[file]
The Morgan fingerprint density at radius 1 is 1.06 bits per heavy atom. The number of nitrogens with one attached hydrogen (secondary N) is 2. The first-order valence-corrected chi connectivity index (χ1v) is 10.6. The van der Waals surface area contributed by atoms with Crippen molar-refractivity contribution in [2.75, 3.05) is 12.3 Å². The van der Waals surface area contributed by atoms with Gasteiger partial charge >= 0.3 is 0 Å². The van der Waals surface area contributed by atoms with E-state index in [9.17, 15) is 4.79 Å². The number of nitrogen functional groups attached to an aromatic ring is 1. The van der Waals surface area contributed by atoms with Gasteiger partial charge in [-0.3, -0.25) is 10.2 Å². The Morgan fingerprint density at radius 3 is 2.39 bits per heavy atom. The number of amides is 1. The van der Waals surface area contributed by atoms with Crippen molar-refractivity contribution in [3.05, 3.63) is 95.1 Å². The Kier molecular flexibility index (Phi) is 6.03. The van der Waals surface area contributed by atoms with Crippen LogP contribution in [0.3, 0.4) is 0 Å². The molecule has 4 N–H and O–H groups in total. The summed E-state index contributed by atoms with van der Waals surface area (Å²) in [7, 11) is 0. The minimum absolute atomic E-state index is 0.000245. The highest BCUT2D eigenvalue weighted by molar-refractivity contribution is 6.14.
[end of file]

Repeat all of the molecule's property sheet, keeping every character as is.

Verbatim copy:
The Morgan fingerprint density at radius 1 is 1.06 bits per heavy atom. The number of nitrogens with one attached hydrogen (secondary N) is 2. The first-order valence-corrected chi connectivity index (χ1v) is 10.6. The van der Waals surface area contributed by atoms with Crippen molar-refractivity contribution in [2.75, 3.05) is 12.3 Å². The van der Waals surface area contributed by atoms with Gasteiger partial charge >= 0.3 is 0 Å². The van der Waals surface area contributed by atoms with E-state index in [9.17, 15) is 4.79 Å². The number of nitrogen functional groups attached to an aromatic ring is 1. The van der Waals surface area contributed by atoms with Gasteiger partial charge in [-0.3, -0.25) is 10.2 Å². The Morgan fingerprint density at radius 3 is 2.39 bits per heavy atom. The number of amides is 1. The van der Waals surface area contributed by atoms with Crippen molar-refractivity contribution in [3.05, 3.63) is 95.1 Å². The Kier molecular flexibility index (Phi) is 6.03. The van der Waals surface area contributed by atoms with Crippen LogP contribution in [0.3, 0.4) is 0 Å². The molecule has 4 N–H and O–H groups in total. The summed E-state index contributed by atoms with van der Waals surface area (Å²) in [7, 11) is 0. The minimum absolute atomic E-state index is 0.000245. The highest BCUT2D eigenvalue weighted by molar-refractivity contribution is 6.14.